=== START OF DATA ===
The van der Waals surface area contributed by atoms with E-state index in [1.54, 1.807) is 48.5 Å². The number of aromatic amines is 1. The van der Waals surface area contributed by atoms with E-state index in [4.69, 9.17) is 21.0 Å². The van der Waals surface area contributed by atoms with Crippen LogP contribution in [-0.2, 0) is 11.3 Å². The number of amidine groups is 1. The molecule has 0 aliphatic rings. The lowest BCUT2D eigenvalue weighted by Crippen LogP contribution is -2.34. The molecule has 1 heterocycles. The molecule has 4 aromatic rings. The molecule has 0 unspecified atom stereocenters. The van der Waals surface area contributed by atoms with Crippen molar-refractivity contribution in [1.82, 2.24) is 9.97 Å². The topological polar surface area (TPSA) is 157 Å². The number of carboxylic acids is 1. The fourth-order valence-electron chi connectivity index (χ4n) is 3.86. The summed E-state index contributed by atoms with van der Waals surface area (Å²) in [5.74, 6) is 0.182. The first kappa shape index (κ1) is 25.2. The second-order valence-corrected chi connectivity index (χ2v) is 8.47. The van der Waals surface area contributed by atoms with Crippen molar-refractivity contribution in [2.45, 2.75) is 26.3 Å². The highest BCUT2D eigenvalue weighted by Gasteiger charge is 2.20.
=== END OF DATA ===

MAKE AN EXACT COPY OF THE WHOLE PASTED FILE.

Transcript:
The van der Waals surface area contributed by atoms with E-state index in [1.54, 1.807) is 48.5 Å². The number of aromatic amines is 1. The van der Waals surface area contributed by atoms with E-state index in [4.69, 9.17) is 21.0 Å². The van der Waals surface area contributed by atoms with Crippen LogP contribution in [-0.2, 0) is 11.3 Å². The number of amidine groups is 1. The molecule has 0 aliphatic rings. The lowest BCUT2D eigenvalue weighted by Crippen LogP contribution is -2.34. The molecule has 1 heterocycles. The molecule has 4 aromatic rings. The molecule has 0 unspecified atom stereocenters. The van der Waals surface area contributed by atoms with Crippen molar-refractivity contribution in [1.82, 2.24) is 9.97 Å². The topological polar surface area (TPSA) is 157 Å². The number of carboxylic acids is 1. The fourth-order valence-electron chi connectivity index (χ4n) is 3.86. The summed E-state index contributed by atoms with van der Waals surface area (Å²) in [5.74, 6) is 0.182. The first kappa shape index (κ1) is 25.2. The second-order valence-corrected chi connectivity index (χ2v) is 8.47. The van der Waals surface area contributed by atoms with Crippen molar-refractivity contribution in [2.45, 2.75) is 26.3 Å². The highest BCUT2D eigenvalue weighted by Gasteiger charge is 2.20.